Drugs, Oil, and War: The United States in Afghanistan, Colombia, and Indochina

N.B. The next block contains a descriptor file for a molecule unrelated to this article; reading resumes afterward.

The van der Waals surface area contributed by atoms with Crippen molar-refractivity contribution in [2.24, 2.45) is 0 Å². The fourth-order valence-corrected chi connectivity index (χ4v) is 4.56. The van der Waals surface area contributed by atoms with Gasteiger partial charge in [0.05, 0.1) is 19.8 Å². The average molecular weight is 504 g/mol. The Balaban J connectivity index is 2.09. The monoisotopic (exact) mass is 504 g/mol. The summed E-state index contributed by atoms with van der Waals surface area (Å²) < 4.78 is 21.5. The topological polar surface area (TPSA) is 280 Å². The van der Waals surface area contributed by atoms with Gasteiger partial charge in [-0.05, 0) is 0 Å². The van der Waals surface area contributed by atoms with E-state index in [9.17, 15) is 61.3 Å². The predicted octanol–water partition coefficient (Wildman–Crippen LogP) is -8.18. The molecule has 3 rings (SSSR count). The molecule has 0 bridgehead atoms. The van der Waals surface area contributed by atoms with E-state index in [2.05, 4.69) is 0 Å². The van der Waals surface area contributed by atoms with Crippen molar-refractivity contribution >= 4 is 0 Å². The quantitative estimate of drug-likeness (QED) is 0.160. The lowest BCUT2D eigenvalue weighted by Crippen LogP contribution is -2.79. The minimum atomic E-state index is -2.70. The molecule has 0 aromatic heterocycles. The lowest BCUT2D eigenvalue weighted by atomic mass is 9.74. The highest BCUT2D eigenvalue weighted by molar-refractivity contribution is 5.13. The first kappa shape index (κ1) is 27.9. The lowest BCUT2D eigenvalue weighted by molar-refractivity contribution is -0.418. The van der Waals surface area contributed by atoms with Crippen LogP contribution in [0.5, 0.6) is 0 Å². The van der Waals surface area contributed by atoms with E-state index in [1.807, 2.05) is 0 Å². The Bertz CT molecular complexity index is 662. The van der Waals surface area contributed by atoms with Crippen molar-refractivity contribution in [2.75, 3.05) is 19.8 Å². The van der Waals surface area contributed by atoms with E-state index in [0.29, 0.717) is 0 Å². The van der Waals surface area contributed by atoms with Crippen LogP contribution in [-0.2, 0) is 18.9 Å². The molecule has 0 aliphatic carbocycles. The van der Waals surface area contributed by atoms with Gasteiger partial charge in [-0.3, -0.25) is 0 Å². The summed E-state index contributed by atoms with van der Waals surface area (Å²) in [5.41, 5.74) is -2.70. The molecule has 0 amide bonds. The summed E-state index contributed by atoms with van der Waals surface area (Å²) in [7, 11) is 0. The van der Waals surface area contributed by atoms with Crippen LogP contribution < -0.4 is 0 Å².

Peter Dale Scott’s brilliantly researched tour de force illuminates the underlying forces that drive U.S. global policy from Vietnam to Colombia and now to Afghanistan and Iraq. He brings to light the intertwined patterns of drugs, oil politics, and intelligence networks that have been so central to the larger workings of U.S. intervention and escalation in Third World countries through alliances with drug-trafficking proxies. The result has been a staggering increase in global drug traffic. Thus, the author argues, the exercise of power by covert means, or parapolitics, often metastasizes into deep politics – the interplay of unacknowledged forces that spin out of the control of the original policy initiators. Scott contends that we must recognize that U.S. influence is grounded not just in military and economic superiority but also in so-called soft power. We need a soft politics of persuasion and nonviolence, especially as America is embroiled in yet another disastrous intervention, this time in Iraq.